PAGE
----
Support to the warfighter is a key mission area. A commander who is preparing for deployment can reach back to JOIN through its tactical communications resources. That commander in turn would be connected into the internal JOIN laboratory resources or with other laboratories in the C4ISR community. If that commander is having communications problems, JOIN can link all the laboratory resources to find an appropriate solution, and this effort would be managed centrally.

This ability extends beyond the Army. Kahler reports that JOIN also works with the U.S. Marine Corps through the Army-Marine Corps interoperability board. When the Army deploys, it usually deploys with the Marine Corps, he notes, so the two services are using JOIN to work through their interoperability issues. Ultimately, JOIN may tie the NIE to that process, he offers.

The core of the laboratory comprises several networks—the Secret Internet Protocol Router Network (SIPRNet), the Nonsecure Internet Protocol Router Network (NIPRNet), the Combined Federated Battle Laboratories Network and the Defense Research Engineering Network along with coalition networks such as CENTRIXS-ISAF and CENTRIXS-Korea. When a member of the C4ISR laboratory needs access to one of them, that person need only request a connection, and JOIN will take care of all the logistics, Kahler says.

Remote partners include Fort Huachuca, Fort Leavenworth, Fort Gordon, Fort Bliss, Fort Hood, Fort Sill, Redstone Arsenal, White Sands Missile Range and Camp Pendleton. Other U.S. government organizations work with JOIN. These include military-oriented groups such as Yuma Proving Ground, the Edgewood Chemical Biological Center and the U.S. Navy at Dahlgren along with the Federal Emergency Management Agency (FEMA) and NASA.

These partnerships can be exploited a number of ways. Kahler describes how Naval Air Engineering Station Lakehurst has airframes that CECOM lacks. The intelligence community can use those Lakehurst airframes through JOIN for testing via remote connections.

Some intelligence organizations use JOIN to collect information live from the theater, he reports. This information may be as mundane as which guns have missed their targets, after which adjustments can be made to correct their aim.

“The benefits to the community are: it’s here, it’s centrally managed and it’s available on demand,” Kahler declares.

Most of the challenges that JOIN must address fall into two categories: information assurance and political issues. “Political is probably the worst,” Kahler offers. “Everybody has their rice bowl they try to protect. We try to overcome that and be a neutral body; just try to work together in a collaborative environment. It’s working most of the time,” he says.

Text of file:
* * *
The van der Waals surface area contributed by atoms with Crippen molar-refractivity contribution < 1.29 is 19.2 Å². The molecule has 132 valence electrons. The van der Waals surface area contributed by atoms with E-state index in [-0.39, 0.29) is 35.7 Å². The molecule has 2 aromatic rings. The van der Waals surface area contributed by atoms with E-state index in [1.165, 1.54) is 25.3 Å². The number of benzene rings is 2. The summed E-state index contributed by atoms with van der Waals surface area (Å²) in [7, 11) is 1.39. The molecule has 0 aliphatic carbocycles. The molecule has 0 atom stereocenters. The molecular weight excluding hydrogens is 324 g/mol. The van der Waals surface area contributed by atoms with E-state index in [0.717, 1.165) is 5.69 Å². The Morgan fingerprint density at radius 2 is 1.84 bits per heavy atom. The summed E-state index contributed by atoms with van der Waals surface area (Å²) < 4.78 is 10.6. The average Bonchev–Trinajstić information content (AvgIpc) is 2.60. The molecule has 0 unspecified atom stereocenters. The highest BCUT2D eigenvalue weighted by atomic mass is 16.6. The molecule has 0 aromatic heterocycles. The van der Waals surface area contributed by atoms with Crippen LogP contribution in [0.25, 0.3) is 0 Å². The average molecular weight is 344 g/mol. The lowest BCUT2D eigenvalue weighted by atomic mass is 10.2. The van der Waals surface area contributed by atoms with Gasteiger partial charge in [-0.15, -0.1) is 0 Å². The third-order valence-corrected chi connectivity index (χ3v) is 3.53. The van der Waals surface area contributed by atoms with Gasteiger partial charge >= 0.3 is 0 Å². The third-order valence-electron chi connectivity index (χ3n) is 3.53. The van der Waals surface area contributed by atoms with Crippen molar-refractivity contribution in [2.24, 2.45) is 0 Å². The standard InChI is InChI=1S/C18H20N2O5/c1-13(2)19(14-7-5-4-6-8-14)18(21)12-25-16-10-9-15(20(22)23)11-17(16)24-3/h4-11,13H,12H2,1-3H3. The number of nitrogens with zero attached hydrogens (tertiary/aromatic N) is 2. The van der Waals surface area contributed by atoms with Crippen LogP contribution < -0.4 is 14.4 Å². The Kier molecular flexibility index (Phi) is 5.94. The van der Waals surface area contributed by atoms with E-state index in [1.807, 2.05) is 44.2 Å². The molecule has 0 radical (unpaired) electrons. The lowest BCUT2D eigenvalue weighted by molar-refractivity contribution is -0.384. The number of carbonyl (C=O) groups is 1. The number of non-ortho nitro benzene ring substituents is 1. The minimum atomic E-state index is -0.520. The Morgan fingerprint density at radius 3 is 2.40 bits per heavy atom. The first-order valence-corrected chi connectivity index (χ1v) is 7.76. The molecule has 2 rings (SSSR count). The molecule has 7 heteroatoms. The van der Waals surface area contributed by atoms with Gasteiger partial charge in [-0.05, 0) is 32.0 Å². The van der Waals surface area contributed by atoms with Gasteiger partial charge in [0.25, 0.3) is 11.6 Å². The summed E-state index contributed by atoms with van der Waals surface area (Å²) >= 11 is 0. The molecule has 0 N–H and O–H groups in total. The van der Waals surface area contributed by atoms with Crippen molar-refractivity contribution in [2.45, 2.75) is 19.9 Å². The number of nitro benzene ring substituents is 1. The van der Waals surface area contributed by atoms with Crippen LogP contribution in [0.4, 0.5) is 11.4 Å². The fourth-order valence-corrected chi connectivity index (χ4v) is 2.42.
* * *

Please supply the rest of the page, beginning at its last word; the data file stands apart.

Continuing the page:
JOIN also serves as the center of the Joint User Interoperability Communications Exercise, or JUICE. The annual event, co-sponsored by the U.S. Strategic Command, is built around the concept of a joint task force that is centralized at JOIN. Its activities focus on joint expeditionary forces, coalition partners, homeland security, federal agencies, Defense Department support to civil authorities and industry partners.

Other components participating in the exercise need not participate on site, Kahler notes. They can connect remotely from wherever they are located using their own organic communications.

He continues that JUICE is a capstone event for activities that CECOM has done over the year and for gaps that have been identified by combatant commands, services and agencies. Addressing these gaps involves bringing in industry partners to determine if their technologies and capabilities can solve those challenges. Kahler relates that, in one example, companies addressed hybrid power issues by demonstrating three different systems that were deployed in Afghanistan and Haiti. In another case, FEMA shut down its Internet inside the Washington Beltway and then asked JUICE to provide backup.

JUICE features a joint network control center that is run by active-duty personnel, not civilians. While these soldiers control the communications resources, they do not control what the elements do, Kahler explains, as JUICE is not designed to be a demonstration. The control center maintains the flexibility to validate joint interoperability; train; validate operational readiness; develop tactics, techniques and procedures (TTPs); and integrate joint, federal coalition, national and civil defense systems into one exercise.

Active-duty military at all locations engage in training while part of the event. JUICE also can certify systems while they are in the exercise, which avoids the need to deploy personnel and equipment. And, JUICE can perform pre-assessment for the NIE.

“Some of the vendors and industry partners [participating in NIE] never have been in anything like this before,” Kahler relates. “It’s very daunting for them to even consider going into a tactical environment, which is what they do when they go to NIE. So they’ll come here first, they can pre-assess and try to re-create the equipment string and the network they are going to be in when they get out to NIE, and we can really take a closer look at their system. They can take a closer look at what they’re going to be involved in before they get there.”

He continues that JUICE allows CECOM to examine new and emerging technologies that address existing issues. Some of these are cross-bridging solutions that connect coalition partners to U.S. forces, for example. Information assurance issues can be addressed as well.

International participation can lead to innovative approaches. Last year, Sweden fired rounds from Norway based on a call for fire that originated in CECOM.

“Other organizations were taking a closer look at what we were doing [at JUICE] last year because we used operational networks,” Kahler reports.

He notes that participants in last year’s event learned a great deal about cyberdefense, so these activities are being expanded for the 2013 event. JUICE 2013 also will validate a TTP for the cyberdefense activities of the joint task force, which Kahler says is unprecedented. This effort will include close involvement with the Army-Marine Corps interoperability board, which is seeking this TTP.